Beyond the beach: Kos has become a waypoint for refugees / Rex

'We feel desperately sorry for these individuals and families who are fleeing terror and don't want to be in a situation where we are conspicuously enjoying the good life while they have nothing.'

Q. What's your advice on visiting Kos this summer? We have booked two weeks at an all-inclusive resort on the island in August. Having read about the large influx of refugees, we were wondering if we should cancel and if we could get our money back.

A. This beautiful Greek island is, at its closest, only three miles from Turkey and has therefore inadvertently found itself a key waypoint for people seeking asylum in the European Union.

The business model for people-traffickers in this corner of the Mediterranean is to dispatch boats from the town of Bodrum to the island's main town, also called Kos. This is a distance of about 12 miles. For the asylum seekers it is a much less risky voyage than the well-publicised routes from Libya to Italy and Malta.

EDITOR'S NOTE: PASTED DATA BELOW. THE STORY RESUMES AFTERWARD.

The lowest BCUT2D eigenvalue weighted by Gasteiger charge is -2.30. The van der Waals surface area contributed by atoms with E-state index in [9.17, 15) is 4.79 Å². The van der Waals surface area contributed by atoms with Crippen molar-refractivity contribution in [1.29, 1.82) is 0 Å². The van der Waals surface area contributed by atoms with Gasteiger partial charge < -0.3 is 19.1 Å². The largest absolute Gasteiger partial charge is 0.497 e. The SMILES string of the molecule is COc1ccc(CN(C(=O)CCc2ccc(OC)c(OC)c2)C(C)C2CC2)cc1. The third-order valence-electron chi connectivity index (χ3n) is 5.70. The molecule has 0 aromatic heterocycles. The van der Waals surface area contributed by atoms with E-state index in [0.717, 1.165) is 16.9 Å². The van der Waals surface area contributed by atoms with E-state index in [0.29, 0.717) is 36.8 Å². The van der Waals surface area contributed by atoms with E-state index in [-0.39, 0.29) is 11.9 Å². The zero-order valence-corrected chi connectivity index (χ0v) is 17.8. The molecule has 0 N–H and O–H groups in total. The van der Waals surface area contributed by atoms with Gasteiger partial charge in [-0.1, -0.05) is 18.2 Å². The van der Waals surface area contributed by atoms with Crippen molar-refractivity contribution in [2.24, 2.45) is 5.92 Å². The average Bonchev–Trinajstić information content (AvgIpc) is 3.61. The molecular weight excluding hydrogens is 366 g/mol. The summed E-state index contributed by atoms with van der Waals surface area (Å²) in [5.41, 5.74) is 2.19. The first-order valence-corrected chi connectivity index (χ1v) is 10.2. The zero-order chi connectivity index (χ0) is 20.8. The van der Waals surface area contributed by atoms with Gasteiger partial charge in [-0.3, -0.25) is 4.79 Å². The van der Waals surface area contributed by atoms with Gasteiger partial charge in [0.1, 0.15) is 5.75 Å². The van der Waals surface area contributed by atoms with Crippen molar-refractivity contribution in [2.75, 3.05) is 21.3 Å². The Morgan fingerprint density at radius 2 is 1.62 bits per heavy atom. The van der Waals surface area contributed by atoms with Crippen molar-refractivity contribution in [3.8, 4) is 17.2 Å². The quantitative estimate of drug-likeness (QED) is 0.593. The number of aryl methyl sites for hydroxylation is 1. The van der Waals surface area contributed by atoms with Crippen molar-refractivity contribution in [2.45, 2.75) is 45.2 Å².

On Kos, Greek officials have a well-established processing system. Individual refugees' claims are assessed before permission is granted which enables the new arrivals to travel onwards, usually to Athens. Formalities can, however, take some weeks. Until they obtain their papers, the refugees are in bureaucratic limbo; some, including those with young children, are forced to sleep rough. Some press reports have highlighted the sharp contrast between holidaymakers enjoying the beach and stressed and desperate people struggling to find shelter and food.

However, one resident has contacted us to counter what she calls "ignorant and inflammatory reporting".

"We have wonderful places to visit, the people are the friendliest you could meet, and despite the poor state of the economy the Greeks are trying to help as much as they can."

Your all-inclusive resort is some distance from Kos town. You are unlikely to come into contact with the refugees unless you make an excursion to the island's capital.

The tour operator will be able to provide the holiday that you booked. Therefore, despite the unfolding humanitarian drama taking place on the island, normal conditions apply. If you choose to cancel at this stage, you would lose between 30 and 50 per cent of the cost of the holiday.

Click here to view Greek tours and holidays, with Independent Holidays.

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